Rare in Vietnam

Come to the centre of Ho Chi Minh City and walk down spacious Nguyen Hue Street which runs from the People’s Committee Building to the Saigon River. It is 60 meters wide and 900 meters long and is totally dedicated to pedestrians.

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The heart of the city. Nguyen Hue in Ho Chi Minh City.

This may not seem remarkable unless you have travelled to Vietnam and attempted walking in the city. Footpaths or sidewalks are generally wide but are invariably cluttered with parked motorbikes and cars, street stalls, red plastic chairs, miniature pop up restaurants with small carts and barbecues, basketware and roosters in cages, parked or moving bicycles, laundry drying, the contents of shops, people sipping tea or playing cards, motor cycle repairs, renovating materials, broken bricks and uneven surfaces, making it necessary to walk along the road instead.

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Nguyen Hue was once a flower market. Now a broad pedestrian space.

But then who walks in Vietnam? It is rare to see a pedestrian, other than the occasional loony tourist. The only other walkers are poor female vendors with long bamboo carrying poles full of fruit or other goods to sell, or an ancient shuffling grandmother.

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No motos allowed. Yet.

Masterchef at Quán Bụi in HCMC, Vietnam

Ho Chi Minh City or Saigon- the city still happily goes by both names- is a surprisingly advanced city, a modern Asian Tiger. Wide boulevards, generous public spaces, landscaping, cleanliness and well designed buildings feature prominently in District 1, the central and oldest quarter of HCMC. It’s a relief to find wide footpaths that are pedestrian friendly, one way streets, traffic lights, at least in District 1, which makes walking a pleasure.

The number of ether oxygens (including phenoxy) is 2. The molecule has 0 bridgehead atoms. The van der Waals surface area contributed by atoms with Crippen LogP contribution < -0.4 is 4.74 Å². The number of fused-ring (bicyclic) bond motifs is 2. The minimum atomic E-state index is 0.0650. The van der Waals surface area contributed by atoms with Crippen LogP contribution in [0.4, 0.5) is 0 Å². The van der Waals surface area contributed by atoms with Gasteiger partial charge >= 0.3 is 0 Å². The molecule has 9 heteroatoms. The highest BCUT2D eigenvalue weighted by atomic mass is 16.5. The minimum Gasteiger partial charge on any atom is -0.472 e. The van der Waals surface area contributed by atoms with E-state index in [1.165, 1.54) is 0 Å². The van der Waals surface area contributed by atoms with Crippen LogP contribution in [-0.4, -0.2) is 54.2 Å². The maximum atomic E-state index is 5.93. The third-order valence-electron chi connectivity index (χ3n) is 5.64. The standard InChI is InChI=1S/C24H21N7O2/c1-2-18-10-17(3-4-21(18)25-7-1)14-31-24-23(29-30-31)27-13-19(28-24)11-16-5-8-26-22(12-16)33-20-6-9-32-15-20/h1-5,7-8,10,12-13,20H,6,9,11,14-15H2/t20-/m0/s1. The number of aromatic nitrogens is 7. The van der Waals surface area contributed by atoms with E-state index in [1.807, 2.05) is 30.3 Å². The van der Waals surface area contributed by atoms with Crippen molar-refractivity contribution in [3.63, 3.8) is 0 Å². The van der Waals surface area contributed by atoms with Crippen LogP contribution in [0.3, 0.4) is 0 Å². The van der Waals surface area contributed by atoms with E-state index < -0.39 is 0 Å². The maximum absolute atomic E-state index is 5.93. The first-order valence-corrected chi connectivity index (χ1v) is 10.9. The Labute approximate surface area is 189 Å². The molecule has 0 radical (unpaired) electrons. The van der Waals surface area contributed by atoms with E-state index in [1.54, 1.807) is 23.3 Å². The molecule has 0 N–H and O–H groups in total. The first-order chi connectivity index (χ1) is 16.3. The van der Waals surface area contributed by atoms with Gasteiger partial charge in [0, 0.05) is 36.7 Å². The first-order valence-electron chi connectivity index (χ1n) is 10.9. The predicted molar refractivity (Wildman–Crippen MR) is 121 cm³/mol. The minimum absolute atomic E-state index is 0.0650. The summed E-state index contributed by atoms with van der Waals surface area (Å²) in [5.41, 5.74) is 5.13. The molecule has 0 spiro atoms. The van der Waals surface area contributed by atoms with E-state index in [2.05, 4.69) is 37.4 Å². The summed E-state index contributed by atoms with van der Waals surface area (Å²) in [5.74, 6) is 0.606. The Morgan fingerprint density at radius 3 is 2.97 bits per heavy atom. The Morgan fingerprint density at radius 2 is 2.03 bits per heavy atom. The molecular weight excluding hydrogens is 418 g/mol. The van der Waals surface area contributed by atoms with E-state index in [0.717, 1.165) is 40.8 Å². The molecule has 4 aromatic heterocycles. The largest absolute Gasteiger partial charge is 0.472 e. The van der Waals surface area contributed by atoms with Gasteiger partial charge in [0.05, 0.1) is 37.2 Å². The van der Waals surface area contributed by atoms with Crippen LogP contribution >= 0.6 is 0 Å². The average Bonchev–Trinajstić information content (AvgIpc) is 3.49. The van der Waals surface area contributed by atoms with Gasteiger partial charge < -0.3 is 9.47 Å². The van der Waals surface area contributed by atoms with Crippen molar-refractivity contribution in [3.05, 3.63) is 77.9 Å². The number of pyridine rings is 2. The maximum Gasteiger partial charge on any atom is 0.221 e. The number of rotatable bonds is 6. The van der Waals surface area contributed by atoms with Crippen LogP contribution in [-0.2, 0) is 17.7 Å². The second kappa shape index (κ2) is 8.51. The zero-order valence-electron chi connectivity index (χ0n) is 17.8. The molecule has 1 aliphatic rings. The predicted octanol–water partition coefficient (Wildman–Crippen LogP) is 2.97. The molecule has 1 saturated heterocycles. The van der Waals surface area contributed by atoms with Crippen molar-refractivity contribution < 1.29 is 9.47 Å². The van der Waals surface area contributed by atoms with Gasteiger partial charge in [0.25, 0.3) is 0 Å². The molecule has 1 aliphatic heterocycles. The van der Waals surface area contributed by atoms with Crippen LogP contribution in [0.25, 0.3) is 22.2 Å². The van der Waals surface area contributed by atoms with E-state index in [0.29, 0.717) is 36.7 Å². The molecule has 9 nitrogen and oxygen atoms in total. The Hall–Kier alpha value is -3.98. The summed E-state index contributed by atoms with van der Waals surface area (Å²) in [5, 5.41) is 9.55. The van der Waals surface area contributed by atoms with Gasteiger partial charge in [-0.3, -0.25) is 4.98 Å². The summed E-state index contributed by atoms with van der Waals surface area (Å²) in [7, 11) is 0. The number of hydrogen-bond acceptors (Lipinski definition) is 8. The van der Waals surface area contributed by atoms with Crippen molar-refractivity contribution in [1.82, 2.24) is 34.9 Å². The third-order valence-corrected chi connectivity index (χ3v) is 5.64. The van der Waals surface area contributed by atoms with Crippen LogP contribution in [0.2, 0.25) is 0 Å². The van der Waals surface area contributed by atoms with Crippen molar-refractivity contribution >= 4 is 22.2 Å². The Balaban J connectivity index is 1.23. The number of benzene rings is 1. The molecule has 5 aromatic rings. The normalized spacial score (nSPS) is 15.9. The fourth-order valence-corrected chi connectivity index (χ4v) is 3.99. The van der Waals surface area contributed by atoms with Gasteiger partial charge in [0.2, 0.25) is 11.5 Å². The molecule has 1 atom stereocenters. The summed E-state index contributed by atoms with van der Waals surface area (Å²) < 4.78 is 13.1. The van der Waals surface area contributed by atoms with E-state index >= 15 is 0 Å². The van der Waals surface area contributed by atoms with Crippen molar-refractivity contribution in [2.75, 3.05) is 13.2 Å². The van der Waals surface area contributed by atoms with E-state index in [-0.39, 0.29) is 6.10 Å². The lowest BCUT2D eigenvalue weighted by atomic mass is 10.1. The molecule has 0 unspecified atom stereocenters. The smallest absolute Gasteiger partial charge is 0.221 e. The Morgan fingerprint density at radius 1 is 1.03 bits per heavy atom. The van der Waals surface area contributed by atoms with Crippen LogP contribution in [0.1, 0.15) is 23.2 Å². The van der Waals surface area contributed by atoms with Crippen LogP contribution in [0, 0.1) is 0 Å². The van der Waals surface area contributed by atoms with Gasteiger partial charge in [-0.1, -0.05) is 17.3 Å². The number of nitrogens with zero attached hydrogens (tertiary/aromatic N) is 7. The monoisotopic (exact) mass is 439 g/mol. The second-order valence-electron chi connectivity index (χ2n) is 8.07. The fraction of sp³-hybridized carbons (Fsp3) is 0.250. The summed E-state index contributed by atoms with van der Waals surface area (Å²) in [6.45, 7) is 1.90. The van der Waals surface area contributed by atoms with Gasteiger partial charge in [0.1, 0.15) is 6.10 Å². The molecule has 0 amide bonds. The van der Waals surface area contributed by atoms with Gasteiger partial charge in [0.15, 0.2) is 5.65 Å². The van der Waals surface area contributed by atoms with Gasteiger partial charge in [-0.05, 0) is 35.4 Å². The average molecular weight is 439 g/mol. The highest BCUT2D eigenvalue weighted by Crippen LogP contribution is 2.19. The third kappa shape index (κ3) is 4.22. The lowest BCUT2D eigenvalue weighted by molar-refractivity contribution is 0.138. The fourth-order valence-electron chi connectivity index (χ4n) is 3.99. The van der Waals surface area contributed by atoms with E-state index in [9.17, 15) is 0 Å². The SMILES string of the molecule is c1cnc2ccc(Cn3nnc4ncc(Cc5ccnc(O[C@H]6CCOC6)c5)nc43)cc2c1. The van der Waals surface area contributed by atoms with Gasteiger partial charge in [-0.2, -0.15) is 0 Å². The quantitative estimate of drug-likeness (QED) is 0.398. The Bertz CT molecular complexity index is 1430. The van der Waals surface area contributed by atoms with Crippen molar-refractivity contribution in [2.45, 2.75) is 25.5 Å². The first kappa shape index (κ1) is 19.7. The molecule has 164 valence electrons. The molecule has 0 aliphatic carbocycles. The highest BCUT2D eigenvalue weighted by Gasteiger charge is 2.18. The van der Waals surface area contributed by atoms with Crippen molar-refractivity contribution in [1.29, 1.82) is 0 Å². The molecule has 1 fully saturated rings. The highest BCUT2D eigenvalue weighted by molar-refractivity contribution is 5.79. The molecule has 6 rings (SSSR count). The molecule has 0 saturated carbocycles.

Thee centre of Ho Chi inh C
The centre of Ho Chi Minh City.

The restaurant scene here is undergoing a renaissance. Many expensive restaurants offer refined versions of Vietnamese cuisine, alongside the usual internationally acclaimed restaurants you would expect to find in a modern Asian capital city. Leading the way, in terms of modernising Vietnamese classic cuisine at an affordable price, is the restaurant Quán Bụi. The goal of the owner, Danh Tran, is to provide casual dining ,offering high quality Vietnamese food, with daily sourced healthy ingredients, in a stylish environment. Quán Bụi opened in 2011 and now has four branches around the city. We lunched at the relatively new branch at 39 Ly Tu Tong, district 1. It is situated on the second floor and is a little tricky to find.

Goi (salad) is a popular starter in Vietnamese cuisine. Goi generally consists of one main ingredient such as cabbage or morning glory and is topped by fried onions or peanuts then mixed with meat or seafood and herb leaves. The composition is then gently tossed with a dressing made from vinegar, sugar, spice and seasoning, as well as the all important ingredient, fish sauce, the ‘invisible enhancer’. Fish sauce is either incorporated in the dressing or comes as a side dish.

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Mango and shrimp salad

We begin with a mango and dried shrimp salad, a huge serve and a little different from the Thai version. The mango was grated, as in Thai papaya salad, but the fruit was riper, then tossed with rehydrated dried prawns, mint, nuts and jellied fish, the latter an intriguing element.

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Goi- a great starter.

An unusual version of deep fried tofu arrives topped with crispy fried fresh coconut. The overall flavour is sweet, an unusual sensation in a main course, providing a counterbalance to the other bitter or spicy dishes. Mr T shoved some fresh chilli in the middle of his tofu cubes, a habit he picked up in Java, Indonesia.

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Fried tofu with coconut

The eggplant dish was described as chargrilled, and I was hoping for a smokier flavour in this dish, similar to the Thai version. Stripped of skin, the young green eggplants were grilled, then topped with fried nuts, herbs and dressing.

Grilled eggplant
Grilled eggplant

White or brown steamed rice are offered as an accompaniment. Washed down with a few beers, five Saigon beers to be precise, the total came to around VND 500,000/ AU$30. Expect to pay more for fish or meat based meals. Wine is by the glass or bottle and is imported. The serves are generous and the setting is stylish with enough ombra to suggest a hint of Graham Greene.

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The chef is Thanh Cuong who won the Masterchef Vietnam series in 2015. I hope to try at least two more branches of Quan Bai before leaving Vietnam. This food is clean, beautifully presented and traditional with a modern twist.

http://english.vietnamnet.vn/fms/art-entertainment/148720/hcm-city-based-cook-wins-masterchef-vietnam-2015.html

Header photo taken from a wall in Quán Bụi, First Floor, 39 Ly Tu Trong, District 1, HCMC